In September 2010 my wife and I moved to a quiet rural part of Somerset following on from my early retirement the previous year. With plenty of time on my hands now, I am able to wander the numerous footpaths, bridleways and country lanes that criss-cross this area. Armed with a pair of binoculars and a notebook I can, at last, indulge in something that I started doing a very long time ago but increasingly had little time to do – observing and recording wildlife.
Amongst other things, it soon became apparent that this corner of Somerset has an excellent population of badgers. The countryside is perfect for them, a mixture of small pastoral fields, abundant hedgerows, small copses and many old apple orchards. I soon started to map all the occupied badger setts that I came across and by March 2016 I had identified 87 of them, of which 78 are in my defined study area of 43sq km around my house. With very little bovine TB in this part of Somerset, I was not expecting to find any evidence of interference at badger setts – which just goes to show how wrong you can be! I have now recorded seven cases of illegal interference at six of the occupied setts.
So what was going on? On four occasions, all the entrances to the badger setts had deliberately been filled in by machinery, either a tractor with a front bucket or a Hymac. Tyre marks on the ground and scrape marks in the soil were clear evidence of what had happened, all of which I captured on camera. After contacting the Somerset Badger Group for advice on discovering the first case of interference, I went to the police with my photographs. On this first occasion the local police station was not particularly interested, not helped by the fact that at the time there was no Wildlife Crime Officer in this part of Somerset to assist. In the end, I had to explain the badger protection law to the local officers and then take them to the crime scene to show them what had happened.
Even then there was a distinct lack of interest and I more or less told them what to do next, which was to make some enquiries at the two nearby farms. Although of course, no one was going to admit to the illegal interference, at least this would make the farmers aware that the police were now involved and hopefully this would stop them from doing it again. On the second occasion, I went to the police with details of sett blocking I received a slightly more sympathetic response and this time the local officers knew what to do!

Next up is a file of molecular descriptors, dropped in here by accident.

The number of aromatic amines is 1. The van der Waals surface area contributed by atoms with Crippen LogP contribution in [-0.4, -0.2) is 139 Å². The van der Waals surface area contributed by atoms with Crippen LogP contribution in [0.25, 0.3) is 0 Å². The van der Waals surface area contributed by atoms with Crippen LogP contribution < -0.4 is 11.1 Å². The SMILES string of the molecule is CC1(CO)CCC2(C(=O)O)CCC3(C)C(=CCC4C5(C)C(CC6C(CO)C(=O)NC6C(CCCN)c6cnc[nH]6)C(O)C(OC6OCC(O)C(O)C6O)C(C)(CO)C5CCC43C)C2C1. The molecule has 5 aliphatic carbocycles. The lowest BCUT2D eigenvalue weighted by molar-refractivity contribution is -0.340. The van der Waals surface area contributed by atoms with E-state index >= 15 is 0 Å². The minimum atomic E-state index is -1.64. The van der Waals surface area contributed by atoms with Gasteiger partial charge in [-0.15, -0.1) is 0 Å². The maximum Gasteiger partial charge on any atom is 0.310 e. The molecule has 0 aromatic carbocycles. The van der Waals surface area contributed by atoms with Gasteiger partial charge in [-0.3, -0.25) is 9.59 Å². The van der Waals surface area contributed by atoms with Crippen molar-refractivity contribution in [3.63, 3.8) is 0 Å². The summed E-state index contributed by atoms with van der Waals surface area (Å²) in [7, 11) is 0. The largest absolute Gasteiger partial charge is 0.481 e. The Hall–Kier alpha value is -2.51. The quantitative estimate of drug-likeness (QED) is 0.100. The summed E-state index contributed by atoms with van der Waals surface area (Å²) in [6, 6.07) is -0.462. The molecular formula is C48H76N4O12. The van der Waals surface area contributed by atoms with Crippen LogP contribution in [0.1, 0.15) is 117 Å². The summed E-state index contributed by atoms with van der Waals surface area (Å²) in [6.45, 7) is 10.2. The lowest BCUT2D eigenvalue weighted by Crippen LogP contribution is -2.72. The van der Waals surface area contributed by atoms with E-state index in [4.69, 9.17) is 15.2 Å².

The good news is that all four setts that had been filled in were subsequently re-opened by the badgers. As for the fifth site, this was slightly different because the interference here had been caused by forestry operations that had resulted in large piles of brash and fallen timber being left scattered across the entrances to the sett. This was clearly bad forestry practice, in total contravention of the Forestry Commission’s Code of Practice No. 9 – “Forest Operations and Badger Setts” and no doubt also contravening the terms of the felling licence.
In due course, I was able to contact the Head Forester for the wood and to meet him on-site to discuss the issue. He was most concerned to see that the forestry contractor had totally ignored the badger sett and he promised to take it up with the contractor as soon as possible. Hopefully, this will not happen again and the badgers will be left in peace. This did not appear to be deliberate interference, more a case of ignorance or couldn’t-care-less attitude and the sett was not damaged, so the matter was not referred to the police.
Meanwhile, the sixth site was very different. The sett in question was a very well established one which had probably been in existence for many years. In April there were plenty of signs of occupation, with fresh diggings and piles of winter bedding around the entrance holes. But just three months later when I visited again there were no obvious indications that the sett was still in use. More to the point, a large pheasant release pen had been constructed right on top of the sett and the following month was full of juvenile pheasants. When questioned by the landowner, the tenant farmer responsible for the pen claimed that the sett was unoccupied, a claim that he was unable to substantiate. By now the badgers had dug a tunnel underneath the fencing, which extended into the ground, and were clearly still using the sett. The farmer was told to dismantle the pen and soon afterwards it and all the associated equipment had been completely removed, with the badgers then allowed to go about their business in peace.